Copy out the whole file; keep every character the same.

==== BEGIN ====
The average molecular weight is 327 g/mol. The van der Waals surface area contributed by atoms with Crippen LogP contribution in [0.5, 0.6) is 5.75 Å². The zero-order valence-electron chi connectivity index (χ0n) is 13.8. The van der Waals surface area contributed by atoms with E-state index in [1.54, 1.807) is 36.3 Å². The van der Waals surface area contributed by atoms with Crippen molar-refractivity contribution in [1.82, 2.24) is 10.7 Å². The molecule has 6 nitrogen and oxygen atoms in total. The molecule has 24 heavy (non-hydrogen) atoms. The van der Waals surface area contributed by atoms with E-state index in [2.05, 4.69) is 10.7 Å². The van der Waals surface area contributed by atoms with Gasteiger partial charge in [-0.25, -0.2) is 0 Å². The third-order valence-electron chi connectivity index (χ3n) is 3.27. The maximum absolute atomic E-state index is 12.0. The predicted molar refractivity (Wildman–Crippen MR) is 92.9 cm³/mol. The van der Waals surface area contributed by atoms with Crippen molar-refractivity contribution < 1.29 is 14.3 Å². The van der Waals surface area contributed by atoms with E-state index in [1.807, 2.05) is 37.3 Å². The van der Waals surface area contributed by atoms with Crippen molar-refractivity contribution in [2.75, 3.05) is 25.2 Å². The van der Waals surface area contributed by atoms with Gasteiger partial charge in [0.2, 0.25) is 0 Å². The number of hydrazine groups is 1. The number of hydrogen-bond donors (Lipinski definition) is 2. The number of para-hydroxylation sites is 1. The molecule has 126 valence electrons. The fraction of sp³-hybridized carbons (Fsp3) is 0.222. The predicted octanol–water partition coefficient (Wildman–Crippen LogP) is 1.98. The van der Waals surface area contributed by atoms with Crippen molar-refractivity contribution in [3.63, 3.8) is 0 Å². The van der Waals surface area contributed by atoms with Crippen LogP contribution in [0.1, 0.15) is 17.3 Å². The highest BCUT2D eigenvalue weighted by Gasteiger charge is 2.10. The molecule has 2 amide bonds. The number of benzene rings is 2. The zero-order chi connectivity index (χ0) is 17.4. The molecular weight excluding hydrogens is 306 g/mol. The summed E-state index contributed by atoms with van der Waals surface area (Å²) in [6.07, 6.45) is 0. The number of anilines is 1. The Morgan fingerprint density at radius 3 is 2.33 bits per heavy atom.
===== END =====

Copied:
The average molecular weight is 327 g/mol. The van der Waals surface area contributed by atoms with Crippen LogP contribution in [0.5, 0.6) is 5.75 Å². The zero-order valence-electron chi connectivity index (χ0n) is 13.8. The van der Waals surface area contributed by atoms with E-state index in [1.54, 1.807) is 36.3 Å². The van der Waals surface area contributed by atoms with Crippen molar-refractivity contribution in [1.82, 2.24) is 10.7 Å². The molecule has 6 nitrogen and oxygen atoms in total. The molecule has 24 heavy (non-hydrogen) atoms. The van der Waals surface area contributed by atoms with E-state index in [2.05, 4.69) is 10.7 Å². The van der Waals surface area contributed by atoms with Gasteiger partial charge in [-0.25, -0.2) is 0 Å². The third-order valence-electron chi connectivity index (χ3n) is 3.27. The maximum absolute atomic E-state index is 12.0. The predicted molar refractivity (Wildman–Crippen MR) is 92.9 cm³/mol. The van der Waals surface area contributed by atoms with Crippen molar-refractivity contribution < 1.29 is 14.3 Å². The van der Waals surface area contributed by atoms with E-state index in [1.807, 2.05) is 37.3 Å². The van der Waals surface area contributed by atoms with Crippen molar-refractivity contribution in [2.75, 3.05) is 25.2 Å². The van der Waals surface area contributed by atoms with Gasteiger partial charge in [0.2, 0.25) is 0 Å². The number of hydrazine groups is 1. The number of hydrogen-bond donors (Lipinski definition) is 2. The number of para-hydroxylation sites is 1. The molecule has 126 valence electrons. The fraction of sp³-hybridized carbons (Fsp3) is 0.222. The predicted octanol–water partition coefficient (Wildman–Crippen LogP) is 1.98. The van der Waals surface area contributed by atoms with Crippen molar-refractivity contribution in [3.63, 3.8) is 0 Å². The van der Waals surface area contributed by atoms with Crippen LogP contribution in [0.1, 0.15) is 17.3 Å². The highest BCUT2D eigenvalue weighted by Gasteiger charge is 2.10. The molecule has 2 amide bonds. The number of benzene rings is 2. The zero-order chi connectivity index (χ0) is 17.4. The molecular weight excluding hydrogens is 306 g/mol. The summed E-state index contributed by atoms with van der Waals surface area (Å²) in [6.07, 6.45) is 0. The number of anilines is 1. The Morgan fingerprint density at radius 3 is 2.33 bits per heavy atom.